Ummm... ouch. Still, this seems to echo a lot of the reactions we were hearing out of Cannes. It makes me crazy when you put a great cast together and then waste them, but this wouldn’t be the first time a great Asian filmmaker hit a wall when working in English for the first time. Still, let’s see what BoboVision has to say:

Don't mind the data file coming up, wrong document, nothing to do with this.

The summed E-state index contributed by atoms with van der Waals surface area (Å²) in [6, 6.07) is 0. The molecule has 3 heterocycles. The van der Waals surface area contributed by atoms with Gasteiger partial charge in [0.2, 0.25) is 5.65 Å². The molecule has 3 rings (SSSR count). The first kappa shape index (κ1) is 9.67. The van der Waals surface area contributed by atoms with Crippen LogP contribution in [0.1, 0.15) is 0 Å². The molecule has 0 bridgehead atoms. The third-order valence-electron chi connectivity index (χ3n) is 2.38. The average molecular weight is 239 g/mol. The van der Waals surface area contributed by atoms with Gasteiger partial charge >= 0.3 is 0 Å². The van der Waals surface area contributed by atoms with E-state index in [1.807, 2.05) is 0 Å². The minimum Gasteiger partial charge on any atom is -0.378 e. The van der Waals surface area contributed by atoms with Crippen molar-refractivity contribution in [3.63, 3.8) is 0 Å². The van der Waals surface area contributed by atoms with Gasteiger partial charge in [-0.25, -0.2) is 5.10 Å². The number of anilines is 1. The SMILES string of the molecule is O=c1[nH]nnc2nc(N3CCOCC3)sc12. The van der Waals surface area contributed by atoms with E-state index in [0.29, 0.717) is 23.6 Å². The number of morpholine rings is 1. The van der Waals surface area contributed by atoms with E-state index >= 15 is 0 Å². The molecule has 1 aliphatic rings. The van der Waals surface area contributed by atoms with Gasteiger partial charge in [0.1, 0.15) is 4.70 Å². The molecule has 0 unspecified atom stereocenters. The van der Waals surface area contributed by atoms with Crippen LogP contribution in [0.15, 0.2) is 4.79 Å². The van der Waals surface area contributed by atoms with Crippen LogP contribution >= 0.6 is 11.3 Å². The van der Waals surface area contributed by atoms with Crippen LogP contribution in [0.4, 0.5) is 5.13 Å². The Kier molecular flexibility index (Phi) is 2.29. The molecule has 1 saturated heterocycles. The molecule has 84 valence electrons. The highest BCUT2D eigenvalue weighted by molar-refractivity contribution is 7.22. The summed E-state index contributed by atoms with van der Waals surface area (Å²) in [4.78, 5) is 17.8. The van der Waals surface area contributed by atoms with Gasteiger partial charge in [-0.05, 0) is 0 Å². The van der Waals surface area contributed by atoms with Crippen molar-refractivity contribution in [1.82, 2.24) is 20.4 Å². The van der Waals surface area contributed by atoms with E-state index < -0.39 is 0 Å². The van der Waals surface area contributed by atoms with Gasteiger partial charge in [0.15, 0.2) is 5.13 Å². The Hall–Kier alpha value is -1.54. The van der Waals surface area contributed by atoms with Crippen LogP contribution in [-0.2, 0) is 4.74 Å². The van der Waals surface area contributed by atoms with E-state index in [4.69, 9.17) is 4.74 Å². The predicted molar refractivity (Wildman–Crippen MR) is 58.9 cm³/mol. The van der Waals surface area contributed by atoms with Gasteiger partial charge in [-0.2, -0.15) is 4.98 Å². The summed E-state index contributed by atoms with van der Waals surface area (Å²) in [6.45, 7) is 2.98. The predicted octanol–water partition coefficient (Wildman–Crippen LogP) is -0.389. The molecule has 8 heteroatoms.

Hey Moriarty, Bobo_Vision here. I caught a screening of "My Blueberry Nights" in Manhattan tonight. I know that all the AICN readers and talkbackers are fed up with all the news about comic book movies and blockbuster sequels, and they are constantly asking, "When are you going to review a movie I can take my girlfriend to?" (Bwahahaha!) Well, Bobo_Vision to the rescue. The movie stars Norah Jones, the famous musician (and Ravi Shankar's daughter), as a woman who just comes out of a bad relationship and leaves the keys to the her and her boyfriends apartment at a cafe owned by Jude Law. He has a jar full of keys left there in the aftermath of other broken relationships, and the two of them end up talking about it over a piece of pie. It turns out that out of all the pies in the restaurant, be it chocolate mousse, peach cobbler and such, for some reason, blueberry pie always goes uneaten by the customers. When asked why, Jude replies, something like, "They just want something else." So, Norah Jones decides to eat the pie nightly, and the pie symbolizes her in these nights where she remains single. Meaning, guys are eating someone else's pie....but she doesn't actually eat herself....anyhoo... She abruptly goes on the road, and takes waitressing jobs in different cities while assuming different names (psychiatrists call this dissociative fugue), and she meets different characters like an alcoholic played by David Strathairn, and his whoring Southern Belle wife whom he's separated from played by Rachel Weisz, who is totally hot in this movie. She's not naked or anything, but she just looks good. Norah Jones is cute and all, but Weisz smoulders onscreen. Eventually Jones meets up with Natalie Portman who plays an addicted gambler in Reno, and seems like an accomplished, weathered actress when juxtaposed against Jones. After the Star Wars prequels, I forgot that Portman can act. All in all, the movie is alright, but superficial, and you don't really give a shit about any of the characters she stumbles upon on her road trip because there isn't any time to invest any emotions in them. Norah's acting is mediocre, and she seems really green and awkward onscreen sometimes, but thats consistent with her character so I guess it works on some level. As for the romance between Jude Law and Jones, its pretty corny. They keep in touch through postcards when she's on the road, and meet back up towards the end. There's a scene at the beginning where Jones falls asleep at the cafe after everyone leaves, and Jude cleans the ice cream off her mouth by kissing it off. The got big laughs in the theatre, but I think it was supposed to be romantic. Note to the Hollywood producers...fondling someone while they're sleeping may be romance in Hollywood, but to the rest of us...its creepy. Basically, if you have to be dragged to a chick flick by your girlfriend, this one is tolerable and not tooooo schmaltzy, and there's some eye candy in the form of Weisz, Portman, and Jones. But if you decide to go to this with your buddies, its means you're gay. But if you're a female, you're not reading this review because there are no female readers at this nevermind. Bobo_Vision